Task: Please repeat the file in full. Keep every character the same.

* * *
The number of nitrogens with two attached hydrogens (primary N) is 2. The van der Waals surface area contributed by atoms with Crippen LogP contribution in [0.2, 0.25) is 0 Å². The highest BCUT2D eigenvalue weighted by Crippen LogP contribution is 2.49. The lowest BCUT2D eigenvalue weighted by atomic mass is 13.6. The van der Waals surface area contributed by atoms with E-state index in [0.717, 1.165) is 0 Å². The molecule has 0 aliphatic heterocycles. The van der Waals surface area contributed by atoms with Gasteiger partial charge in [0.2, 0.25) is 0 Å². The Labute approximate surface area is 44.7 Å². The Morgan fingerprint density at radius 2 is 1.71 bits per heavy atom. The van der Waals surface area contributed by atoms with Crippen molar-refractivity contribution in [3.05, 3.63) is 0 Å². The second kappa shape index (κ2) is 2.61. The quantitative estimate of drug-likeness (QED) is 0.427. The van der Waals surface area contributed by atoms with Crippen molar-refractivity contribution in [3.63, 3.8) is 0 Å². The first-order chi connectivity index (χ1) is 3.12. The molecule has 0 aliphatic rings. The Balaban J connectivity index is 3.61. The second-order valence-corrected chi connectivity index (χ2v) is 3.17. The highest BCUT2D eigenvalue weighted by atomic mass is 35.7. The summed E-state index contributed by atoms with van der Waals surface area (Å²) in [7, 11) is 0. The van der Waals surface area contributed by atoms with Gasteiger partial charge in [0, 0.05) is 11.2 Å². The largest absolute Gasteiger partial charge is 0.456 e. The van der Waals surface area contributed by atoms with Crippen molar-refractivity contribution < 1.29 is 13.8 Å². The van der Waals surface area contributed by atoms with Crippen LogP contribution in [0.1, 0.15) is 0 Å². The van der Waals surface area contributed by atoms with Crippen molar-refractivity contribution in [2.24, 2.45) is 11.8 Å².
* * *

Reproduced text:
The number of nitrogens with two attached hydrogens (primary N) is 2. The van der Waals surface area contributed by atoms with Crippen LogP contribution in [0.2, 0.25) is 0 Å². The highest BCUT2D eigenvalue weighted by Crippen LogP contribution is 2.49. The lowest BCUT2D eigenvalue weighted by atomic mass is 13.6. The van der Waals surface area contributed by atoms with E-state index in [0.717, 1.165) is 0 Å². The molecule has 0 aliphatic heterocycles. The van der Waals surface area contributed by atoms with Gasteiger partial charge in [0.2, 0.25) is 0 Å². The Labute approximate surface area is 44.7 Å². The Morgan fingerprint density at radius 2 is 1.71 bits per heavy atom. The van der Waals surface area contributed by atoms with Crippen molar-refractivity contribution in [3.05, 3.63) is 0 Å². The second kappa shape index (κ2) is 2.61. The quantitative estimate of drug-likeness (QED) is 0.427. The van der Waals surface area contributed by atoms with Crippen molar-refractivity contribution in [3.63, 3.8) is 0 Å². The first-order chi connectivity index (χ1) is 3.12. The molecule has 0 aliphatic rings. The Balaban J connectivity index is 3.61. The second-order valence-corrected chi connectivity index (χ2v) is 3.17. The highest BCUT2D eigenvalue weighted by atomic mass is 35.7. The summed E-state index contributed by atoms with van der Waals surface area (Å²) in [7, 11) is 0. The van der Waals surface area contributed by atoms with Gasteiger partial charge in [0, 0.05) is 11.2 Å². The largest absolute Gasteiger partial charge is 0.456 e. The van der Waals surface area contributed by atoms with Crippen molar-refractivity contribution < 1.29 is 13.8 Å². The van der Waals surface area contributed by atoms with Crippen LogP contribution in [0.1, 0.15) is 0 Å². The van der Waals surface area contributed by atoms with Crippen molar-refractivity contribution in [2.24, 2.45) is 11.8 Å².